Health Minister Deb Matthews fires back it’s time Yurek got on board with the project, and for good measure adds, “I know his party would not be building it.”
Whoa there Deb, let’s hit the pause button.
Who camped out on the front steps of the hospital just weeks in advance of the 2011 provincial vote and promised the Cadillac version of redevelopment for the facility.
And then insisted this announcement was politically transparent, in spite of the timing.
However, when Liberal candidate Lori Baldwin-Sands couldn’t keep up her end of the bargain and failed to deliver the riding, somehow the project becomes the subject of a re-scoping process.
The result – we get a stripped-down compact model and the community is saddled with the Cadillac sticker price.
So, who really needs to wholeheartedly get behind the project? More so in light of the questions listed and information sought in the opening item of this week’s column.
Talk about the pot calling the kettle black.
Sheesh.

DWINDLING DIVIDEND
Up near the front of Monday’s city council agenda is treasurer Bill Day’s budget monitoring report up to Sept. 30 of this year. Day is predicting a budget surplus of $300,000, which is not bad, but a far cry from the $1 million-plus years.
Of interest, however, is the notation from Day the 2012 dividend from Ascent Group Inc. (formerly St. Thomas Energy Inc.) has been cut in half to $250,000.
What’s the deal here?
For an operation touted in the past by former CEO Brian Hollywood and former board chairman Ald. Tom Johnston as having such a rosy future, this is rather disturbing news for the real shareholders – city ratepayers.
Sheds a little more light, perhaps, on why neither of the above individuals remains in place.
With a seemingly bleak financial picture this year at Ascent, it casts further doubt on the rationale behind greasing Ald. Johnston’s palm with Red Wings’ season tickets.
In addition to the small matter such compensation is in violation of a city bylaw.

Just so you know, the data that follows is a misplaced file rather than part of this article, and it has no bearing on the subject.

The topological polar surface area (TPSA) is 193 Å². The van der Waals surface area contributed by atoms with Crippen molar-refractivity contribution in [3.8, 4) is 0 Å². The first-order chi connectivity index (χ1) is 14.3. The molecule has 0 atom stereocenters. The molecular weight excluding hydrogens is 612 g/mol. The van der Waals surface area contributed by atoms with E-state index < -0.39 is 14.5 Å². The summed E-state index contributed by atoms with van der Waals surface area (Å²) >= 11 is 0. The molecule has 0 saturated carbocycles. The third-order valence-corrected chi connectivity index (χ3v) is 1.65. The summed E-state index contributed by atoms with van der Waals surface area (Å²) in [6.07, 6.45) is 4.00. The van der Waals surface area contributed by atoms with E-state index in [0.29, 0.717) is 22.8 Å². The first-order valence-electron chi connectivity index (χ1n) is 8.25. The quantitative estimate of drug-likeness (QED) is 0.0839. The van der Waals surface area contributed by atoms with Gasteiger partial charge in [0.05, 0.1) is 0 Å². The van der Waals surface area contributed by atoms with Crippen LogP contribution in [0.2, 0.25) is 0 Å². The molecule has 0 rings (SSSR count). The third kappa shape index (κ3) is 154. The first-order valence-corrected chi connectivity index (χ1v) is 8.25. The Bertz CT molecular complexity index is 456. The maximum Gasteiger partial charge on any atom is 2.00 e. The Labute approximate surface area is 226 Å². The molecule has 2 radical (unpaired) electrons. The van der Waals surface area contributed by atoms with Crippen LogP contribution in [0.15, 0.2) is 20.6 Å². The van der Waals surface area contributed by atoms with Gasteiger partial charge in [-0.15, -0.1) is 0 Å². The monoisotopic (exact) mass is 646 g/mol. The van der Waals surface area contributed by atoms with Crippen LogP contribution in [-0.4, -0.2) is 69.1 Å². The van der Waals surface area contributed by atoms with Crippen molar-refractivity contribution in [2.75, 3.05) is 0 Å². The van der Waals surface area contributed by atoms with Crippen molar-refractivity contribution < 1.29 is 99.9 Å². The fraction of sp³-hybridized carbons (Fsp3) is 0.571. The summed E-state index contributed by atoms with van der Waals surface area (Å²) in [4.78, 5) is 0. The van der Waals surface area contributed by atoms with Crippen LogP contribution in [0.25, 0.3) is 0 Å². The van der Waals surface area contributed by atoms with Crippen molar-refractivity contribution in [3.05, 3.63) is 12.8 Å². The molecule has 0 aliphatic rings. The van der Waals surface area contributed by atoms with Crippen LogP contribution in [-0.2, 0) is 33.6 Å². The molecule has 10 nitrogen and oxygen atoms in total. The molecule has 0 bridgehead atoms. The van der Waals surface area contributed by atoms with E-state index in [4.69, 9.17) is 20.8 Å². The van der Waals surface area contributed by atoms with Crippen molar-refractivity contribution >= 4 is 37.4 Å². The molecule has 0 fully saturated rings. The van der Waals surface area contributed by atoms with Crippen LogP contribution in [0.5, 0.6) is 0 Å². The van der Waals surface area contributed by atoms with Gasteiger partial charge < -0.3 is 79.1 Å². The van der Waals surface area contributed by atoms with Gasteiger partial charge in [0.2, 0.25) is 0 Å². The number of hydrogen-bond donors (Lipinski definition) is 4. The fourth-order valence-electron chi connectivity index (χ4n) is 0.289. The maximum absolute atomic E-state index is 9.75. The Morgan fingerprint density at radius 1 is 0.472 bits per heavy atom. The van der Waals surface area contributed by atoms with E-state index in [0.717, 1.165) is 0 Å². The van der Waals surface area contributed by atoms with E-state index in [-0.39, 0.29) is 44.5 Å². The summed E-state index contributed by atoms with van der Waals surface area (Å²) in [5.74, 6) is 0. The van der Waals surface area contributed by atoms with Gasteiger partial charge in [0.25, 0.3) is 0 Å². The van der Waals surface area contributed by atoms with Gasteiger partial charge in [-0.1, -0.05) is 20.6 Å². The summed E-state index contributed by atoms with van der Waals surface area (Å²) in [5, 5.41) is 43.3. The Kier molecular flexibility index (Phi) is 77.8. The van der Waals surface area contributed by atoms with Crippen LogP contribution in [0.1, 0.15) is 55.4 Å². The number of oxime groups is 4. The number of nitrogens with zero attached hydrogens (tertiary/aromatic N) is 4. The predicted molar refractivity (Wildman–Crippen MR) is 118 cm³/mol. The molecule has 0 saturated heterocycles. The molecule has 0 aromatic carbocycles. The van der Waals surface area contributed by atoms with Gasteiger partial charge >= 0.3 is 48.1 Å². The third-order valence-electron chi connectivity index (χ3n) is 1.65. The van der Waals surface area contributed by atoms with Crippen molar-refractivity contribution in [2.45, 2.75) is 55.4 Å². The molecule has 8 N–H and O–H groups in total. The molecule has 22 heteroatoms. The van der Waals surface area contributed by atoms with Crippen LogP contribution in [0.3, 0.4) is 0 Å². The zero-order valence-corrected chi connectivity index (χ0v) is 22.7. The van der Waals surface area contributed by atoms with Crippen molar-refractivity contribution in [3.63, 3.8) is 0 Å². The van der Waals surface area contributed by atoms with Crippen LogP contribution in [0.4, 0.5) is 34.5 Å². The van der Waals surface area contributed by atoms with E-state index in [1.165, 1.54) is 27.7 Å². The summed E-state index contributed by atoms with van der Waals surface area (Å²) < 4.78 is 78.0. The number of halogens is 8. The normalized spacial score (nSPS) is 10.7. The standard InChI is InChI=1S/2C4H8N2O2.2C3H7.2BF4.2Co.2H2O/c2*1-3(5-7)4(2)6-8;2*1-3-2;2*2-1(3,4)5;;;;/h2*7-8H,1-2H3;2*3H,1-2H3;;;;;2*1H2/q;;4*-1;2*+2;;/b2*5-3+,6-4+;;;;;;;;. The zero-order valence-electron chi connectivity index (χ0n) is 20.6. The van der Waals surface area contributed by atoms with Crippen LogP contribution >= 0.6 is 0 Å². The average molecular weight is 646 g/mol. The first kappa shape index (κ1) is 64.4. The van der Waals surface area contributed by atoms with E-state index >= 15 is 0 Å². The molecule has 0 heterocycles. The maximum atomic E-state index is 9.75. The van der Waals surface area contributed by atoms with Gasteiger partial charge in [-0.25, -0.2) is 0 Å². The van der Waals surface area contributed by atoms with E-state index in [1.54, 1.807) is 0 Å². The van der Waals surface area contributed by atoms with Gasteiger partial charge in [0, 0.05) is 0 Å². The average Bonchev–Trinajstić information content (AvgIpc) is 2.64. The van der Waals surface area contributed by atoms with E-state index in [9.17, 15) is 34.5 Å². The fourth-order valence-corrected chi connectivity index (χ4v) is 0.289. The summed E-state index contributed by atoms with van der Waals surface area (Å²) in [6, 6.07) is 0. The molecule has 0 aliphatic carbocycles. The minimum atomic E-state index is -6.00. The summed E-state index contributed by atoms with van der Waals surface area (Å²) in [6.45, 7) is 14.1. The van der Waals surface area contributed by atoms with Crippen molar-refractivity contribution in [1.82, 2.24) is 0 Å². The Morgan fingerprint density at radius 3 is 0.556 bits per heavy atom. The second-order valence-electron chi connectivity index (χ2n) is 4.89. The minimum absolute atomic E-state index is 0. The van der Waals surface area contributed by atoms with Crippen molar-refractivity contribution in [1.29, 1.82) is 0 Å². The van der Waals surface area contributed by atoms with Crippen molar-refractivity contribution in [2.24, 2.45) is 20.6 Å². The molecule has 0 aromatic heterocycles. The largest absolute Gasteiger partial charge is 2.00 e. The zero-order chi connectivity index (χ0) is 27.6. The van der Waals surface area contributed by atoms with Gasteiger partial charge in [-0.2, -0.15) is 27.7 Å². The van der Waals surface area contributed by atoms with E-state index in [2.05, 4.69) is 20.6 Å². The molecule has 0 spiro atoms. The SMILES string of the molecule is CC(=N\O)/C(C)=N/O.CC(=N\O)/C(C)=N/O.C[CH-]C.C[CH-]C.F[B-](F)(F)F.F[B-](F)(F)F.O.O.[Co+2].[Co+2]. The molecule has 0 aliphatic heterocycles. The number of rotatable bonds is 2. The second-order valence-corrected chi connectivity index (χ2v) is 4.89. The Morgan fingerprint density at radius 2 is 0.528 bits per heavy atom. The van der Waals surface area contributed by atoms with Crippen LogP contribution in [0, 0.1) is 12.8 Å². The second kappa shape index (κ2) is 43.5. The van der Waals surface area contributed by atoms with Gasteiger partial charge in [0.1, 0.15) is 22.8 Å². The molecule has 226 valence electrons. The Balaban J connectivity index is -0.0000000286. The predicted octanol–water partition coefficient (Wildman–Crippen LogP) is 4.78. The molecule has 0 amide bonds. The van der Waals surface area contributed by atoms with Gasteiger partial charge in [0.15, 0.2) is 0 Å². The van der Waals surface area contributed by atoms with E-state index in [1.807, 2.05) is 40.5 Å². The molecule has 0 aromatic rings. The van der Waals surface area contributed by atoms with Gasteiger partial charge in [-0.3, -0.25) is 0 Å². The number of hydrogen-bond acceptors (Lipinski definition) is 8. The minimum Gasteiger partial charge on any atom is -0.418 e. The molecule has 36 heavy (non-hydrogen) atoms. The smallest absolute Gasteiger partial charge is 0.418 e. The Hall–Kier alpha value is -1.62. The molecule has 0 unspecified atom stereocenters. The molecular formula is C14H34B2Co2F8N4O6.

QUOTE OF THE WEEK
“It’s time for Jeff Yurek to get behind the project. I know that his party would not be building it. They have been very clear that this is not the time to be investing in capital projects, but we are.”
In their on-going war of words, health minister Deb Matthews says its time for Elgin-Middlesex-London MPP Jeff Yurek to get behind the St. Thomas-Elgin General Hospital redevelopment project instead of peppering her with questions.

City Scope appears Saturday in the Times-Journal. Questions and comments may be emailed to ian.mccallum@sunmedia.ca.

An ambitious plan to elevate the status of St. Thomas


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At Monday’s city council meeting, Matt Janes, representing On Track St. Thomas, will officially unveil plans to purchase and develop the Michigan Central Railway bridge over Kettle Creek at Sunset Drive. The bridge was constructed in 1929 and at one time carried over 140 trains every day.
In his deputation to council, Janes will announce a vision to honour one of the most iconic structures in southwestern Ontario through the creation of Canada’s first elevated park.
According to Janes, the St. Thomas Elevated Park Project is the single most ambitious undertaking of On Track St. Thomas, the community development organization that assured the preservation of the CASO station and brought the rail-themed murals to downtown.

Easterly view of the Michigan Central Railway bridge, which spans Kettle Creek, Fingal Line and Sunset Drive, clearly shows the massive concrete piers that support the bridge, built in 1929 and last used 2005. Tracks and ties were removed this year.


Janes points in his report that, along with the Elgin County Railway Museum and the restored CASO station, the MCR Kettle Creek bridge is a prominent reminder of the city’s status as the Railway Capital of Canada.